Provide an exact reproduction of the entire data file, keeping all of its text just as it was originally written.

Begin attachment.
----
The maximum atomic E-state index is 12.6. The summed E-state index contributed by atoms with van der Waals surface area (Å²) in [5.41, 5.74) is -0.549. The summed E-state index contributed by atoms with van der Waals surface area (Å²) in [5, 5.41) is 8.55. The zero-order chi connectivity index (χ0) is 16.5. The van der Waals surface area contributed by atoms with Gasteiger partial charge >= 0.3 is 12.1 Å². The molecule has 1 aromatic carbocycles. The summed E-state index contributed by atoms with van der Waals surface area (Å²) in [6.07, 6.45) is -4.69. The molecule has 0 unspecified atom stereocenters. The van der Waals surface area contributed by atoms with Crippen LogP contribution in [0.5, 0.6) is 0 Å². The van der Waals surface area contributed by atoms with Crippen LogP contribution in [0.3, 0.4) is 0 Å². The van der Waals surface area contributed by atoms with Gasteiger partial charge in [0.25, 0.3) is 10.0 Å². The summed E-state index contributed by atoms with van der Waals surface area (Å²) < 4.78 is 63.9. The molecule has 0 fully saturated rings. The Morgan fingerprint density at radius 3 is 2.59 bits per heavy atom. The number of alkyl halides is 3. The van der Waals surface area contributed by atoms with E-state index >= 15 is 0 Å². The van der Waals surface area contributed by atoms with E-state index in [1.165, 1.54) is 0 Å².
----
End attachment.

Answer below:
The maximum atomic E-state index is 12.6. The summed E-state index contributed by atoms with van der Waals surface area (Å²) in [5.41, 5.74) is -0.549. The summed E-state index contributed by atoms with van der Waals surface area (Å²) in [5, 5.41) is 8.55. The zero-order chi connectivity index (χ0) is 16.5. The van der Waals surface area contributed by atoms with Gasteiger partial charge >= 0.3 is 12.1 Å². The molecule has 1 aromatic carbocycles. The summed E-state index contributed by atoms with van der Waals surface area (Å²) in [6.07, 6.45) is -4.69. The molecule has 0 unspecified atom stereocenters. The van der Waals surface area contributed by atoms with Crippen LogP contribution in [0.5, 0.6) is 0 Å². The van der Waals surface area contributed by atoms with Crippen LogP contribution in [0.3, 0.4) is 0 Å². The van der Waals surface area contributed by atoms with Gasteiger partial charge in [0.25, 0.3) is 10.0 Å². The summed E-state index contributed by atoms with van der Waals surface area (Å²) < 4.78 is 63.9. The molecule has 0 fully saturated rings. The Morgan fingerprint density at radius 3 is 2.59 bits per heavy atom. The number of alkyl halides is 3. The van der Waals surface area contributed by atoms with E-state index >= 15 is 0 Å². The van der Waals surface area contributed by atoms with E-state index in [1.165, 1.54) is 0 Å².